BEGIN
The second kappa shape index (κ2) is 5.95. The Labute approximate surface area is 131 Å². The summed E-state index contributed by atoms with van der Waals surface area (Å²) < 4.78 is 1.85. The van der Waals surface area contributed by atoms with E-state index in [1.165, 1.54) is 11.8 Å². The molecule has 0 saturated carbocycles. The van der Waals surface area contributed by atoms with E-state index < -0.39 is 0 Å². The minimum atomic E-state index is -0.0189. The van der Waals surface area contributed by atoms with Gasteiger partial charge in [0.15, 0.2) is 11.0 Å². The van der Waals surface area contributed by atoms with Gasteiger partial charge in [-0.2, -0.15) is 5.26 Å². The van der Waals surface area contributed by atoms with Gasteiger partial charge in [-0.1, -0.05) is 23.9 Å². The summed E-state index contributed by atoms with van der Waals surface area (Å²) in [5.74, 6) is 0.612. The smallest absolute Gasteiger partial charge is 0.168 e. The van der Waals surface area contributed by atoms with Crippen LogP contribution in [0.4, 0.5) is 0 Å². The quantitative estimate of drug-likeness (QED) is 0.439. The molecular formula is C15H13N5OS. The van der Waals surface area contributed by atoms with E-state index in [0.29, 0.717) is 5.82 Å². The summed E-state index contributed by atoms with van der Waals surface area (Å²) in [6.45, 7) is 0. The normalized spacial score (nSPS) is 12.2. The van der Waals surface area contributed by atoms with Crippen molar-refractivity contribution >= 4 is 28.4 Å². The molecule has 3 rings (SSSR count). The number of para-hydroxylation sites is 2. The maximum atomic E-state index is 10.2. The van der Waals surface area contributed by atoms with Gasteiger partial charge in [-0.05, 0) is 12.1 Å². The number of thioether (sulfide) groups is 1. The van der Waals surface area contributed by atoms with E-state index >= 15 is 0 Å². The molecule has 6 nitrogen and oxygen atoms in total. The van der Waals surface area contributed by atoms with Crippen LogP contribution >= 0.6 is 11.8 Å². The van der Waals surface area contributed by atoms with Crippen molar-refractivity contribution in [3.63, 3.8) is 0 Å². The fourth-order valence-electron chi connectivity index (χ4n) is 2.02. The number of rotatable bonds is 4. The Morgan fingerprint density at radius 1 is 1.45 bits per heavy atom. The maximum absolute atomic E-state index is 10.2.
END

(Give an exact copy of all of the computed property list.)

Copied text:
The second kappa shape index (κ2) is 5.95. The Labute approximate surface area is 131 Å². The summed E-state index contributed by atoms with van der Waals surface area (Å²) < 4.78 is 1.85. The van der Waals surface area contributed by atoms with E-state index in [1.165, 1.54) is 11.8 Å². The molecule has 0 saturated carbocycles. The van der Waals surface area contributed by atoms with E-state index < -0.39 is 0 Å². The minimum atomic E-state index is -0.0189. The van der Waals surface area contributed by atoms with Gasteiger partial charge in [0.15, 0.2) is 11.0 Å². The van der Waals surface area contributed by atoms with Gasteiger partial charge in [-0.2, -0.15) is 5.26 Å². The van der Waals surface area contributed by atoms with Gasteiger partial charge in [-0.1, -0.05) is 23.9 Å². The summed E-state index contributed by atoms with van der Waals surface area (Å²) in [5.74, 6) is 0.612. The smallest absolute Gasteiger partial charge is 0.168 e. The van der Waals surface area contributed by atoms with Crippen LogP contribution in [0.4, 0.5) is 0 Å². The quantitative estimate of drug-likeness (QED) is 0.439. The molecular formula is C15H13N5OS. The van der Waals surface area contributed by atoms with E-state index in [0.29, 0.717) is 5.82 Å². The summed E-state index contributed by atoms with van der Waals surface area (Å²) in [6.45, 7) is 0. The normalized spacial score (nSPS) is 12.2. The van der Waals surface area contributed by atoms with Crippen molar-refractivity contribution >= 4 is 28.4 Å². The molecule has 3 rings (SSSR count). The number of para-hydroxylation sites is 2. The maximum atomic E-state index is 10.2. The van der Waals surface area contributed by atoms with Gasteiger partial charge in [-0.05, 0) is 12.1 Å². The number of thioether (sulfide) groups is 1. The van der Waals surface area contributed by atoms with E-state index >= 15 is 0 Å². The molecule has 6 nitrogen and oxygen atoms in total. The van der Waals surface area contributed by atoms with Crippen LogP contribution >= 0.6 is 11.8 Å². The van der Waals surface area contributed by atoms with Crippen molar-refractivity contribution in [3.63, 3.8) is 0 Å². The fourth-order valence-electron chi connectivity index (χ4n) is 2.02. The number of rotatable bonds is 4. The Morgan fingerprint density at radius 1 is 1.45 bits per heavy atom. The maximum absolute atomic E-state index is 10.2.